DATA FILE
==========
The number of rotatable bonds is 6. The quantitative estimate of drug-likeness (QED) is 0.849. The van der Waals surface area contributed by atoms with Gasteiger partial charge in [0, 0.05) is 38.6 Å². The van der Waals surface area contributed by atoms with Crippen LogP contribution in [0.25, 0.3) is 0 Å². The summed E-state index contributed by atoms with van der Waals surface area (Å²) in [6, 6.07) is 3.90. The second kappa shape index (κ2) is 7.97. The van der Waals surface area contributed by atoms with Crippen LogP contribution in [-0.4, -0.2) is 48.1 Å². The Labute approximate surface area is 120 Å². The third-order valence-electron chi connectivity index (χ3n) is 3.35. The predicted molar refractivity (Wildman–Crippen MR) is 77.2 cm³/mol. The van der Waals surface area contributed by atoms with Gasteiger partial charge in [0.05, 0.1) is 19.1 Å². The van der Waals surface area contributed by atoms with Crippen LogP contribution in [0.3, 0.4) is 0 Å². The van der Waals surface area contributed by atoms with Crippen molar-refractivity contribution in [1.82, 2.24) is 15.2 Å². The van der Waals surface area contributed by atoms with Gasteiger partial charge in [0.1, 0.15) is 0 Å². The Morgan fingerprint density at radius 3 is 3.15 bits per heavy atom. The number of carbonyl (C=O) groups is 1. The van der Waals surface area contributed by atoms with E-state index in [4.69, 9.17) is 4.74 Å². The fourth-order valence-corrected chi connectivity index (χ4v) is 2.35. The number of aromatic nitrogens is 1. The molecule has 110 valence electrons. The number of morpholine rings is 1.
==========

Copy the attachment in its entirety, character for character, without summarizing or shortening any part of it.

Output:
The number of rotatable bonds is 6. The quantitative estimate of drug-likeness (QED) is 0.849. The van der Waals surface area contributed by atoms with Gasteiger partial charge in [0, 0.05) is 38.6 Å². The van der Waals surface area contributed by atoms with Crippen LogP contribution in [0.25, 0.3) is 0 Å². The summed E-state index contributed by atoms with van der Waals surface area (Å²) in [6, 6.07) is 3.90. The second kappa shape index (κ2) is 7.97. The van der Waals surface area contributed by atoms with Crippen LogP contribution in [-0.4, -0.2) is 48.1 Å². The Labute approximate surface area is 120 Å². The third-order valence-electron chi connectivity index (χ3n) is 3.35. The predicted molar refractivity (Wildman–Crippen MR) is 77.2 cm³/mol. The van der Waals surface area contributed by atoms with Gasteiger partial charge in [0.05, 0.1) is 19.1 Å². The van der Waals surface area contributed by atoms with Crippen LogP contribution in [0.3, 0.4) is 0 Å². The van der Waals surface area contributed by atoms with Crippen molar-refractivity contribution in [1.82, 2.24) is 15.2 Å². The van der Waals surface area contributed by atoms with Gasteiger partial charge in [0.1, 0.15) is 0 Å². The Morgan fingerprint density at radius 3 is 3.15 bits per heavy atom. The number of carbonyl (C=O) groups is 1. The van der Waals surface area contributed by atoms with E-state index in [4.69, 9.17) is 4.74 Å². The fourth-order valence-corrected chi connectivity index (χ4v) is 2.35. The number of aromatic nitrogens is 1. The molecule has 110 valence electrons. The number of morpholine rings is 1.